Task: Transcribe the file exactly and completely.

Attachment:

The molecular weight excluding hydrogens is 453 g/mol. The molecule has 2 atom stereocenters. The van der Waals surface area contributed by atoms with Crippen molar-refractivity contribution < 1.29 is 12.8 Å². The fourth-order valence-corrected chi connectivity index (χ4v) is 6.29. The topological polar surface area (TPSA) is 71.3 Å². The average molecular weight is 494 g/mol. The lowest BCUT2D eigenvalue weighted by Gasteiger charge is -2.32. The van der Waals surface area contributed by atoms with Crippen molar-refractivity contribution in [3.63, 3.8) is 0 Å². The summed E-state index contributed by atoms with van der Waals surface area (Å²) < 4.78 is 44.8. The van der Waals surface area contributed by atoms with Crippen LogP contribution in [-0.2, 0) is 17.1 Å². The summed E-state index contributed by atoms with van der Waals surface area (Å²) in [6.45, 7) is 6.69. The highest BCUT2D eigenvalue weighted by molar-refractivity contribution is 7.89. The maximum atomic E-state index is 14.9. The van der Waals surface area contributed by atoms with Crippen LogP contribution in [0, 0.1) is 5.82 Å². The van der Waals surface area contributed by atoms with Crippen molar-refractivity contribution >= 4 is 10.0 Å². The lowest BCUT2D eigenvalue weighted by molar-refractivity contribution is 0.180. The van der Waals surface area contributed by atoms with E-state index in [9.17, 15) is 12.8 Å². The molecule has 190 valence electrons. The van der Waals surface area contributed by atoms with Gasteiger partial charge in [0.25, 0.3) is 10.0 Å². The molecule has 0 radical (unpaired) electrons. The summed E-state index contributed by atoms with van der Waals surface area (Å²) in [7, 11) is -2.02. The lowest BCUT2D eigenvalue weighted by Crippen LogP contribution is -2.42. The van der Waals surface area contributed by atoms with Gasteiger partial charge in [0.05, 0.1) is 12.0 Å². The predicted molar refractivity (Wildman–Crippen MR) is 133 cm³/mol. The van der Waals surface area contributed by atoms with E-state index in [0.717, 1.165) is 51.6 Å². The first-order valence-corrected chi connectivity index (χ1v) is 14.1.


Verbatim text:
The molecular weight excluding hydrogens is 453 g/mol. The molecule has 2 atom stereocenters. The van der Waals surface area contributed by atoms with Crippen molar-refractivity contribution < 1.29 is 12.8 Å². The fourth-order valence-corrected chi connectivity index (χ4v) is 6.29. The topological polar surface area (TPSA) is 71.3 Å². The average molecular weight is 494 g/mol. The lowest BCUT2D eigenvalue weighted by Gasteiger charge is -2.32. The van der Waals surface area contributed by atoms with Crippen molar-refractivity contribution in [3.63, 3.8) is 0 Å². The summed E-state index contributed by atoms with van der Waals surface area (Å²) < 4.78 is 44.8. The van der Waals surface area contributed by atoms with Crippen LogP contribution in [-0.2, 0) is 17.1 Å². The summed E-state index contributed by atoms with van der Waals surface area (Å²) in [6.45, 7) is 6.69. The highest BCUT2D eigenvalue weighted by molar-refractivity contribution is 7.89. The maximum atomic E-state index is 14.9. The van der Waals surface area contributed by atoms with Crippen LogP contribution in [0, 0.1) is 5.82 Å². The van der Waals surface area contributed by atoms with Crippen molar-refractivity contribution >= 4 is 10.0 Å². The lowest BCUT2D eigenvalue weighted by molar-refractivity contribution is 0.180. The van der Waals surface area contributed by atoms with E-state index in [9.17, 15) is 12.8 Å². The molecule has 190 valence electrons. The van der Waals surface area contributed by atoms with Gasteiger partial charge in [0.25, 0.3) is 10.0 Å². The molecule has 0 radical (unpaired) electrons. The summed E-state index contributed by atoms with van der Waals surface area (Å²) in [7, 11) is -2.02. The lowest BCUT2D eigenvalue weighted by Crippen LogP contribution is -2.42. The van der Waals surface area contributed by atoms with Gasteiger partial charge in [0.05, 0.1) is 12.0 Å². The predicted molar refractivity (Wildman–Crippen MR) is 133 cm³/mol. The van der Waals surface area contributed by atoms with E-state index in [0.717, 1.165) is 51.6 Å². The first-order valence-corrected chi connectivity index (χ1v) is 14.1.